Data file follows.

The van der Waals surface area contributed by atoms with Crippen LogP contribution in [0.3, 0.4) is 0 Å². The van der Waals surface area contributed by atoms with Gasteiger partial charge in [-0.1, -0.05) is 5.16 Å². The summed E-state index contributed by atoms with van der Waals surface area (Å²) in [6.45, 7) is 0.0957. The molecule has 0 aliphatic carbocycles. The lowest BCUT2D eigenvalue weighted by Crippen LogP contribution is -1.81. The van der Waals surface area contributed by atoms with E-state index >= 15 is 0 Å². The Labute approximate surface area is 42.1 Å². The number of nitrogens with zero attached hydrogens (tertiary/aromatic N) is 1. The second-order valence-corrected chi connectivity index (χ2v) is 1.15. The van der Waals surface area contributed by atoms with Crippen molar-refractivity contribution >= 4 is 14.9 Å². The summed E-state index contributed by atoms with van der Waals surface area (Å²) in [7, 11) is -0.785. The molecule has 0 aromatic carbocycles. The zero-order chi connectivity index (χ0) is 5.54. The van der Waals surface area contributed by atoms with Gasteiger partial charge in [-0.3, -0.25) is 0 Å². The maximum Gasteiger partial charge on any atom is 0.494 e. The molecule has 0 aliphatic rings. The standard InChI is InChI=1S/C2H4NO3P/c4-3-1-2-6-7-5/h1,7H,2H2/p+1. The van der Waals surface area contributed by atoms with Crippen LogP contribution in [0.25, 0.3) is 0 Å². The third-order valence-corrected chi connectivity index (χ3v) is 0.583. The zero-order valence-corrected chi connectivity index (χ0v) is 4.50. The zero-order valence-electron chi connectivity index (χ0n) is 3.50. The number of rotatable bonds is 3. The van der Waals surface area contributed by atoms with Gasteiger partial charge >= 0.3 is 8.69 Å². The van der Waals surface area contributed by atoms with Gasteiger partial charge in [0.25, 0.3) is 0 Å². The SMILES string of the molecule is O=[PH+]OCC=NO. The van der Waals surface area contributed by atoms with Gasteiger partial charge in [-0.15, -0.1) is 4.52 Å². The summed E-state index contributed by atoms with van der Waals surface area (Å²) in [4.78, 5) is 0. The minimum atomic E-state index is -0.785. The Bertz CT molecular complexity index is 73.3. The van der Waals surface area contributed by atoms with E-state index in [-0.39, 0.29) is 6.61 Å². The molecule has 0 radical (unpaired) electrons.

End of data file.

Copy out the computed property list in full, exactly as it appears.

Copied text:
The van der Waals surface area contributed by atoms with Crippen LogP contribution in [0.3, 0.4) is 0 Å². The van der Waals surface area contributed by atoms with Gasteiger partial charge in [-0.1, -0.05) is 5.16 Å². The summed E-state index contributed by atoms with van der Waals surface area (Å²) in [6.45, 7) is 0.0957. The molecule has 0 aliphatic carbocycles. The lowest BCUT2D eigenvalue weighted by Crippen LogP contribution is -1.81. The van der Waals surface area contributed by atoms with E-state index >= 15 is 0 Å². The Labute approximate surface area is 42.1 Å². The number of nitrogens with zero attached hydrogens (tertiary/aromatic N) is 1. The second-order valence-corrected chi connectivity index (χ2v) is 1.15. The van der Waals surface area contributed by atoms with Crippen molar-refractivity contribution >= 4 is 14.9 Å². The summed E-state index contributed by atoms with van der Waals surface area (Å²) in [7, 11) is -0.785. The molecule has 0 aromatic carbocycles. The zero-order chi connectivity index (χ0) is 5.54. The van der Waals surface area contributed by atoms with Gasteiger partial charge in [-0.3, -0.25) is 0 Å². The maximum Gasteiger partial charge on any atom is 0.494 e. The molecule has 0 aliphatic rings. The standard InChI is InChI=1S/C2H4NO3P/c4-3-1-2-6-7-5/h1,7H,2H2/p+1. The van der Waals surface area contributed by atoms with Crippen LogP contribution in [0.25, 0.3) is 0 Å². The third-order valence-corrected chi connectivity index (χ3v) is 0.583. The zero-order valence-corrected chi connectivity index (χ0v) is 4.50. The zero-order valence-electron chi connectivity index (χ0n) is 3.50. The number of rotatable bonds is 3. The van der Waals surface area contributed by atoms with Gasteiger partial charge >= 0.3 is 8.69 Å². The van der Waals surface area contributed by atoms with Gasteiger partial charge in [0.25, 0.3) is 0 Å². The SMILES string of the molecule is O=[PH+]OCC=NO. The van der Waals surface area contributed by atoms with Gasteiger partial charge in [-0.15, -0.1) is 4.52 Å². The summed E-state index contributed by atoms with van der Waals surface area (Å²) in [4.78, 5) is 0. The minimum atomic E-state index is -0.785. The Bertz CT molecular complexity index is 73.3. The van der Waals surface area contributed by atoms with E-state index in [-0.39, 0.29) is 6.61 Å². The molecule has 0 radical (unpaired) electrons.